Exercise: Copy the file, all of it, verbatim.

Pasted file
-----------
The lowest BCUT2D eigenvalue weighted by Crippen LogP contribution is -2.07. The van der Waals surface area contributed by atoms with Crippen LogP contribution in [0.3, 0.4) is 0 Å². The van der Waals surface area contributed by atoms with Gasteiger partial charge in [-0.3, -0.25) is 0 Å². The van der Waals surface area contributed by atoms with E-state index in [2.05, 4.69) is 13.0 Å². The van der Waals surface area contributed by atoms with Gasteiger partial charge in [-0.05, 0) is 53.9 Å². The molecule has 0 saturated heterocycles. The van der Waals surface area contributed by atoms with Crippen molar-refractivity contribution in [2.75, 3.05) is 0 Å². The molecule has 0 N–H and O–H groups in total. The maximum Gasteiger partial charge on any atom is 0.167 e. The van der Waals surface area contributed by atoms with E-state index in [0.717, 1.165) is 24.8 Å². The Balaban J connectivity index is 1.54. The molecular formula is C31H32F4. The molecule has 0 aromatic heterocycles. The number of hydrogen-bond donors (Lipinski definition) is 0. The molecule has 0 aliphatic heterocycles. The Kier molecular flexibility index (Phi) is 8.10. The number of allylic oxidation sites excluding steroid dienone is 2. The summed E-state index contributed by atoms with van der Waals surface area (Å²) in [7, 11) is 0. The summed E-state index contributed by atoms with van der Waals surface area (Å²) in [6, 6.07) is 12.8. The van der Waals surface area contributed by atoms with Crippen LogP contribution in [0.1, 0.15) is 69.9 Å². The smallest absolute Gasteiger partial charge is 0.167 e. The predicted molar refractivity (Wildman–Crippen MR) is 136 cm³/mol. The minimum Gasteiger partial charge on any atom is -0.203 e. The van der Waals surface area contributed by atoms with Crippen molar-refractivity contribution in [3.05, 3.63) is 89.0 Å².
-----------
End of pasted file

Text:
The lowest BCUT2D eigenvalue weighted by Crippen LogP contribution is -2.07. The van der Waals surface area contributed by atoms with Crippen LogP contribution in [0.3, 0.4) is 0 Å². The van der Waals surface area contributed by atoms with Gasteiger partial charge in [-0.3, -0.25) is 0 Å². The van der Waals surface area contributed by atoms with E-state index in [2.05, 4.69) is 13.0 Å². The van der Waals surface area contributed by atoms with Gasteiger partial charge in [-0.05, 0) is 53.9 Å². The molecule has 0 saturated heterocycles. The van der Waals surface area contributed by atoms with Crippen molar-refractivity contribution in [2.75, 3.05) is 0 Å². The molecule has 0 N–H and O–H groups in total. The maximum Gasteiger partial charge on any atom is 0.167 e. The van der Waals surface area contributed by atoms with E-state index in [0.717, 1.165) is 24.8 Å². The Balaban J connectivity index is 1.54. The molecular formula is C31H32F4. The molecule has 0 aromatic heterocycles. The number of hydrogen-bond donors (Lipinski definition) is 0. The molecule has 0 aliphatic heterocycles. The Kier molecular flexibility index (Phi) is 8.10. The number of allylic oxidation sites excluding steroid dienone is 2. The summed E-state index contributed by atoms with van der Waals surface area (Å²) in [7, 11) is 0. The summed E-state index contributed by atoms with van der Waals surface area (Å²) in [6, 6.07) is 12.8. The van der Waals surface area contributed by atoms with Crippen LogP contribution in [0.1, 0.15) is 69.9 Å². The smallest absolute Gasteiger partial charge is 0.167 e. The predicted molar refractivity (Wildman–Crippen MR) is 136 cm³/mol. The minimum Gasteiger partial charge on any atom is -0.203 e. The van der Waals surface area contributed by atoms with Crippen molar-refractivity contribution in [3.05, 3.63) is 89.0 Å².